The shrinkage in Joe’s brain is more extensive in the folded outer layer of the frontal lobe (i.e. cortex) which is understood to be the part of the brain that governs higher intellectual function.  For a male alcoholic we know that vulnerability to frontal lobe shrinkage increases with age.  Current studies are underway to determine if the same is true in women.   The rate of shrinkage in the area of Joe’s brain responsible for developing trial strategies and coming up with good legal advice correlates with the amount of alcohol that he consumes.   But not only is the “thinking”  part of the brain shrinking, other brain structures associated with memory, as well as those associated with coordination and balance, are shrinking also.

When Joe drops into his den easy chair, blood flow decreases in his brain and there is a reduction in the amount of communication between adjacent neurons. There is particularly a decrease of blood flow in Joe’s brain in the area of the brain where the neurotransmitter dopamine is present.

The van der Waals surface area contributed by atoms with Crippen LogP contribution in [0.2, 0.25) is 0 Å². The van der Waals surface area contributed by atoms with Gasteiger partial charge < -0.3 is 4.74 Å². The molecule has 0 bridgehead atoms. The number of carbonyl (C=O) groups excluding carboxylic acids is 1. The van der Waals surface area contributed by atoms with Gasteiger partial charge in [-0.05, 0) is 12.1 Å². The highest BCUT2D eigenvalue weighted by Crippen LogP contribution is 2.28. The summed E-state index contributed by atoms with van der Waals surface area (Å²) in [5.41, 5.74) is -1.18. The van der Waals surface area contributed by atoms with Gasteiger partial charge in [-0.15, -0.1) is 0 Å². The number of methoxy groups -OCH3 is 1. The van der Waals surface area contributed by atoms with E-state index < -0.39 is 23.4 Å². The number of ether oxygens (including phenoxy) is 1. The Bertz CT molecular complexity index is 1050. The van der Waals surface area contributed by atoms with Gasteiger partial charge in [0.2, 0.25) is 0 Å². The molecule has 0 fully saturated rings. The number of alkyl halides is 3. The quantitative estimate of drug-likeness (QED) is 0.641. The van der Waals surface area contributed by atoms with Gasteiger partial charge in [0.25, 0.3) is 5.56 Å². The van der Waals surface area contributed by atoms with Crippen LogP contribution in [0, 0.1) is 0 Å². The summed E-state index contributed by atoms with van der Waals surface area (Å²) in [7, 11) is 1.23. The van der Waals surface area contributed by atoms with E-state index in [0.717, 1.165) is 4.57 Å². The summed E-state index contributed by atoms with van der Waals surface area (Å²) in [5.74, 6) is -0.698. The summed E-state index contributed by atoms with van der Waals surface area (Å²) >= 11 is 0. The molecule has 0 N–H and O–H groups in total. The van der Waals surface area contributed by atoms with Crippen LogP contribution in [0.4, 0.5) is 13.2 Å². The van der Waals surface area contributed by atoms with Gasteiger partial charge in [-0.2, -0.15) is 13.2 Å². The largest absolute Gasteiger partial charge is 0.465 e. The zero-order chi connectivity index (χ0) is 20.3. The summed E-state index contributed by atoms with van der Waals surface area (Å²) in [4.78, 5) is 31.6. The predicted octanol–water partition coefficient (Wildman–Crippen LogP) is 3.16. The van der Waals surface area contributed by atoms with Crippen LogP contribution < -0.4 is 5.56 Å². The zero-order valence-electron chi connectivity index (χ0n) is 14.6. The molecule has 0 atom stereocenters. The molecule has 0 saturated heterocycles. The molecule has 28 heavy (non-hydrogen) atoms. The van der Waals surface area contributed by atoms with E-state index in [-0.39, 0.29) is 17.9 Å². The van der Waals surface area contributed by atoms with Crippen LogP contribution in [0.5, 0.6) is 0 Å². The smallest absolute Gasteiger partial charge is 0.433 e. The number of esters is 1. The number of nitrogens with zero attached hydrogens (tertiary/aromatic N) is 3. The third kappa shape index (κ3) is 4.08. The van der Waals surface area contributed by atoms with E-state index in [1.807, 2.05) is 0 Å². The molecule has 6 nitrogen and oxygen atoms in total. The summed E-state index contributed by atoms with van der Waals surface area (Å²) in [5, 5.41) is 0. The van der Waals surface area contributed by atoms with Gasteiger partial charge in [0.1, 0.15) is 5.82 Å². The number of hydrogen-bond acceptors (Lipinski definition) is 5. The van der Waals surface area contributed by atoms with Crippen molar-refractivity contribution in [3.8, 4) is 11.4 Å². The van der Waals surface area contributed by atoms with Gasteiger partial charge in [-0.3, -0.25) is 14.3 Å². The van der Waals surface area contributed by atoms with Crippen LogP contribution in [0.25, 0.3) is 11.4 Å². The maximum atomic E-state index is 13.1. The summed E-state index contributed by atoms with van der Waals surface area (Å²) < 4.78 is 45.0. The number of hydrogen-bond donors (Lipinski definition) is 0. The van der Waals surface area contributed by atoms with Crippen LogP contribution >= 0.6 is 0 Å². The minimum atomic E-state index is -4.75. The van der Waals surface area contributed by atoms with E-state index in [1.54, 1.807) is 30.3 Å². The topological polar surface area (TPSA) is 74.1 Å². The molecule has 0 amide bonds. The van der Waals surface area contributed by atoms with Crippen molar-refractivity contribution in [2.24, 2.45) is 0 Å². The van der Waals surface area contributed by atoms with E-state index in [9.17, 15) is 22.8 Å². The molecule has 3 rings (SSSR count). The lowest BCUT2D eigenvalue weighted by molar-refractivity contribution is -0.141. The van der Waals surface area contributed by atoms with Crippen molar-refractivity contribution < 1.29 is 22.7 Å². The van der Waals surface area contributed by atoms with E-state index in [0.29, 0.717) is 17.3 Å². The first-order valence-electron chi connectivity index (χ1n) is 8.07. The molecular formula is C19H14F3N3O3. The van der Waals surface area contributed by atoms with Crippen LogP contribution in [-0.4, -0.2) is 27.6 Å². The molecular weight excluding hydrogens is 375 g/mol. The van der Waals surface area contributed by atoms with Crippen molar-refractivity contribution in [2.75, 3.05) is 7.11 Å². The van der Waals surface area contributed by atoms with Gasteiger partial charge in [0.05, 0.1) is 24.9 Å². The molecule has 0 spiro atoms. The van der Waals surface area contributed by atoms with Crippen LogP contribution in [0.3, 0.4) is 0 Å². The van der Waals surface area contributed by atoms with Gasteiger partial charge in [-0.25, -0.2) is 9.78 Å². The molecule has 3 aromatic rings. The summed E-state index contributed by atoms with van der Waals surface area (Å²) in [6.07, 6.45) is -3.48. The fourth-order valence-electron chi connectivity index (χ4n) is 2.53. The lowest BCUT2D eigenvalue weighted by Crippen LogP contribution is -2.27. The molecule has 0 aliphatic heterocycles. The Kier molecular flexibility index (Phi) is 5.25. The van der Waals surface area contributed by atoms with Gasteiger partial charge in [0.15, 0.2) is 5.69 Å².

Joe’s wife comes into the den interrupting his reverie to ask him about a bill collector’s call.  Joe reacts with rage-full anger that seems to come out of nowhere.  When he yells at his wife, the frontal region of Joe’s brain reflects decreased metabolic activity, as compared with the brain of a nonalcoholic, suggesting a diminished capacity for dampening excessive neuronal activity and a weakening of Joe’s ability to inhibit behavior.